The recent banking crisis has highlighted the fact that Jersey did not in the past have a depositors compensation scheme equivalent to that in the United Kingdom. As a consequence, the States of Jersey are bringing into effect the Banking Business (Depositors Compensation) (Jersey) Regulations (the "Regulations") establishing a new scheme (the "Scheme") designed to provide compensation to any person, whether resident in Jersey or not, who has a bank account in Jersey at a Jersey registered bank which enters bankruptcy. The Regulations are scheduled to be introduced on 14 July 2009.

Who Is Protected?

The Scheme will be available to any "eligible depositor". This is defined in the Regulations as any person who is:-

  1. a natural person with a deposit in a bank account in Jersey, where such deposit is held:

    1. for the person's own benefit (not, for example, as trustee or as a partner of a partnership); or
    2. for the benefit of a child for whom that person has parental responsibility; or

  2. the administrator or executor of the estate of a deceased person with a deposit in a bank account in Jersey, where such deposit represents the whole or part of the proceeds of the estate of the deceased person; or
  3. a charity with a deposit in a bank account in Jersey.

It is notable that the Scheme will be available to eligible depositors wherever they are resident. However, the Scheme is not generally available to corporate entities.

A bank account in Jersey means any account in Jersey held at a person registered under the Banking Business (Jersey) Law 1991 to carry on deposit taking business. Therefore, the Scheme will apply to accounts at Jersey branches of foreign banks.

What Is Covered By The Scheme?

If a Jersey registered bank becomes bankrupt, whether under the laws of Jersey or elsewhere, the maximum amount of compensation that may be paid to an eligible depositor is the lesser of:

  1. £50,000; or
  2. an amount equal to the total amount of all deposits in Jersey that he or she had with the bankrupt bank on the relevant date.

However, the maximum amount payable under the Scheme may be reduced if the eligible depositor receives payments in respect of those eligible deposits;

  1. from a bank depositors compensation scheme operating in some other jurisdiction;
  2. from an insurance policy taken by the depositor or on his or her behalf;
  3. from the administrator of the bankrupt bank.

The eligible depositor is entitled to be paid £5,000 within seven working days of receipt of a valid application for compensation, with the balance being payable within three months of receipt of such application.

Who Administers The Scheme?

The Regulations provide for the establishment of a Jersey bank depositors compensation board (the "Board"). This will be established as a separate legal body with the capacity to sue and be sued in its own name and to enter into contracts. It will be independent of the States of Jersey and the Minister for Economic Development. The Board will have at least three members who will be appointed by the Minister; he may seek nominations for consideration from the Jersey Financial Services Commission and the Jersey Banker's Association. The Board is not liable in damages for anything done or omitted to be done in the discharge of its function under the Regulations unless such act or omission was in bad faith.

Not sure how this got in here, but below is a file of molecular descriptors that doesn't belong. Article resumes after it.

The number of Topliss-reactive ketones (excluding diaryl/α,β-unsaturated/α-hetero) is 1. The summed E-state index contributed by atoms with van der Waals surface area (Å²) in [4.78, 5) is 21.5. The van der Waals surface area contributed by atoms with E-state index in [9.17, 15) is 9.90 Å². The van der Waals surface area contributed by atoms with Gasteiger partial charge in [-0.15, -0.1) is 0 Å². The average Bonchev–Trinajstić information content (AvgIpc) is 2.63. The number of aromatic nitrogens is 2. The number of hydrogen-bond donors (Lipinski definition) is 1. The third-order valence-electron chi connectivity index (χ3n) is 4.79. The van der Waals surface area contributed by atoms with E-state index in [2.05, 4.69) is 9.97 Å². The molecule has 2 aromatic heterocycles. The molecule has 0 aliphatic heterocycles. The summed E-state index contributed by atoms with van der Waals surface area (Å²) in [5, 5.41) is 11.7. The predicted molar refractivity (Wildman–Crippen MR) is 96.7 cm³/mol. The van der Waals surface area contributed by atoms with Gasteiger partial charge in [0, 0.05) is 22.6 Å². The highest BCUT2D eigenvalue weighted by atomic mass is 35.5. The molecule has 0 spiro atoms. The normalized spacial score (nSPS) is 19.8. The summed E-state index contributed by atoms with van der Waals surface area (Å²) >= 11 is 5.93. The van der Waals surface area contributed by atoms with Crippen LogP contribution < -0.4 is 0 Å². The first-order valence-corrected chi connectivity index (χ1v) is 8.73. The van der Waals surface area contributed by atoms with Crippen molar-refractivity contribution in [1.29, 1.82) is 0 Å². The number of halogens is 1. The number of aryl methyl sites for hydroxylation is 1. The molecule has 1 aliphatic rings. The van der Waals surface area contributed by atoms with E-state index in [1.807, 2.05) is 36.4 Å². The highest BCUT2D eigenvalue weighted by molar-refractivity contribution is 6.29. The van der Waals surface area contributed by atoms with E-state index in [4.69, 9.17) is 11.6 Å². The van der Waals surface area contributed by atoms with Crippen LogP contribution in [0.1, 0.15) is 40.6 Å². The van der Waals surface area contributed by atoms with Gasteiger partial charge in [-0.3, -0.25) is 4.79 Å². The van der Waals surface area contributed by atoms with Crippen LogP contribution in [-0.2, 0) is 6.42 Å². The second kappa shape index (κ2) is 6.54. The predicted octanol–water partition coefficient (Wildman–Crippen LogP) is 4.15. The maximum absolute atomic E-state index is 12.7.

How Is The Scheme Funded?

As soon as practicable after a bank registered under the Banking Business (Jersey) Law 1991 becomes bankrupt, the Board will publish a notice and inform the Minister that such bank is now in default. The Board will then raise levies against other regulated banks or groups of banks in Jersey. The overall levy is apportioned between the banks according to the percentage of eligible deposits held by a particular bank as against eligible deposits held by all banks.

The maximum amount payable by each bank is 0.3% of the eligible deposits held by such bank subject to an overriding limit of:

  1. in any five year period, an aggregate of £10,000,000 (unless 0.3% of the eligible deposits held by such bank is less than £10,000,000, in which case the limit is £5,000,000 for the five year period);
  2. in any 12 month period, an aggregate of £2,000,000 (unless 0.3% of the eligible deposits held by such bank is less than £10,000,000, in which case the limit is £1,000,000 for the 12 month period).

The Board may expend a maximum amount of £100,000,000 by way of compensation payments and meeting its administrative costs in respect of any one or more banks during any period of five years. If there is a shortfall of funds (subject to such cap) after the banks have contributed the maximum amount that they are required to contribute, the States of Jersey will be required to meet such shortfall.

The introduction of the Scheme brings Jersey in line with practice in the UK and offers comfort to individuals holding cash in Jersey bank accounts. This can only be seen as a positive step in protecting the rights of Jersey accountholders who, over the recent period, have seen banks with solid reputations face and, in some cases outside Jersey, succumb to the threat of bankruptcy.

The content of this article is intended to provide a general guide to the subject matter. Specialist advice should be sought about your specific circumstances.